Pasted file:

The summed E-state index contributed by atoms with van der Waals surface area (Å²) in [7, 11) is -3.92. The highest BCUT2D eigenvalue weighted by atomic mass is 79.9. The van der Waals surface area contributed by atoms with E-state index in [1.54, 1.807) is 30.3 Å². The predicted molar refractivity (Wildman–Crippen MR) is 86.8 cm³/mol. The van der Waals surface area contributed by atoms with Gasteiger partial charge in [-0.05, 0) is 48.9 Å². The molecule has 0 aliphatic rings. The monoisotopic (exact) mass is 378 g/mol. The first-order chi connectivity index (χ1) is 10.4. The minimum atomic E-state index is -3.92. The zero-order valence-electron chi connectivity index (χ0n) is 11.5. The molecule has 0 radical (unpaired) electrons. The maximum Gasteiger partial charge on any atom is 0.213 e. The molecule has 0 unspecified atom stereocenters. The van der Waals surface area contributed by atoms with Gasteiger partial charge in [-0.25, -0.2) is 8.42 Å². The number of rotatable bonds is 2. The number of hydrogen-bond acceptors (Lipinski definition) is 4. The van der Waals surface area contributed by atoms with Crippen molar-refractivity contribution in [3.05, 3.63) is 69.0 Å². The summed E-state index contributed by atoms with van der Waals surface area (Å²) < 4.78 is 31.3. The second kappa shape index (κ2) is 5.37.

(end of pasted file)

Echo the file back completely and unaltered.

The summed E-state index contributed by atoms with van der Waals surface area (Å²) in [7, 11) is -3.92. The highest BCUT2D eigenvalue weighted by atomic mass is 79.9. The van der Waals surface area contributed by atoms with E-state index in [1.54, 1.807) is 30.3 Å². The predicted molar refractivity (Wildman–Crippen MR) is 86.8 cm³/mol. The van der Waals surface area contributed by atoms with Gasteiger partial charge in [-0.05, 0) is 48.9 Å². The molecule has 0 aliphatic rings. The monoisotopic (exact) mass is 378 g/mol. The first-order chi connectivity index (χ1) is 10.4. The minimum atomic E-state index is -3.92. The zero-order valence-electron chi connectivity index (χ0n) is 11.5. The molecule has 0 radical (unpaired) electrons. The maximum Gasteiger partial charge on any atom is 0.213 e. The molecule has 0 unspecified atom stereocenters. The van der Waals surface area contributed by atoms with Gasteiger partial charge in [-0.25, -0.2) is 8.42 Å². The number of rotatable bonds is 2. The number of hydrogen-bond acceptors (Lipinski definition) is 4. The van der Waals surface area contributed by atoms with Crippen molar-refractivity contribution in [3.05, 3.63) is 69.0 Å². The summed E-state index contributed by atoms with van der Waals surface area (Å²) < 4.78 is 31.3. The second kappa shape index (κ2) is 5.37.